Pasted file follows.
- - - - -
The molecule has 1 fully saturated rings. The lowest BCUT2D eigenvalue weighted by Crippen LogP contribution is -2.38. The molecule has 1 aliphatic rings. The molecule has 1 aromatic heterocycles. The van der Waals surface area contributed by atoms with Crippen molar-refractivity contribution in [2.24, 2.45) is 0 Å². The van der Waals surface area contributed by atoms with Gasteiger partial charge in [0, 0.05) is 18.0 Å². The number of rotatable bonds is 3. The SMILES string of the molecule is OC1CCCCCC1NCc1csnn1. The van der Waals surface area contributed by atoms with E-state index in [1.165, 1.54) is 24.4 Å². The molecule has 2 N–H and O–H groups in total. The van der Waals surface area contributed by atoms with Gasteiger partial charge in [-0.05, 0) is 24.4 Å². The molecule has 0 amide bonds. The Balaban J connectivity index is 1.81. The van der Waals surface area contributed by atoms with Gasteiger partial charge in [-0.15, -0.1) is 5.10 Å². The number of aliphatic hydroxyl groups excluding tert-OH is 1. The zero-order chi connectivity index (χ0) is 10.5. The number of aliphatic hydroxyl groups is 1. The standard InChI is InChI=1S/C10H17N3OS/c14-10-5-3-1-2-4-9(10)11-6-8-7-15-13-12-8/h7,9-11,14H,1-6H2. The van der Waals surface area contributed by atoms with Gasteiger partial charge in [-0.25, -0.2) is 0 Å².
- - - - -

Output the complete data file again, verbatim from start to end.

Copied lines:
The molecule has 1 fully saturated rings. The lowest BCUT2D eigenvalue weighted by Crippen LogP contribution is -2.38. The molecule has 1 aliphatic rings. The molecule has 1 aromatic heterocycles. The van der Waals surface area contributed by atoms with Crippen molar-refractivity contribution in [2.24, 2.45) is 0 Å². The van der Waals surface area contributed by atoms with Gasteiger partial charge in [0, 0.05) is 18.0 Å². The number of rotatable bonds is 3. The SMILES string of the molecule is OC1CCCCCC1NCc1csnn1. The van der Waals surface area contributed by atoms with E-state index in [1.165, 1.54) is 24.4 Å². The molecule has 2 N–H and O–H groups in total. The van der Waals surface area contributed by atoms with Gasteiger partial charge in [-0.05, 0) is 24.4 Å². The molecule has 0 amide bonds. The Balaban J connectivity index is 1.81. The van der Waals surface area contributed by atoms with Gasteiger partial charge in [-0.15, -0.1) is 5.10 Å². The number of aliphatic hydroxyl groups excluding tert-OH is 1. The zero-order chi connectivity index (χ0) is 10.5. The number of aliphatic hydroxyl groups is 1. The standard InChI is InChI=1S/C10H17N3OS/c14-10-5-3-1-2-4-9(10)11-6-8-7-15-13-12-8/h7,9-11,14H,1-6H2. The van der Waals surface area contributed by atoms with Gasteiger partial charge in [-0.25, -0.2) is 0 Å².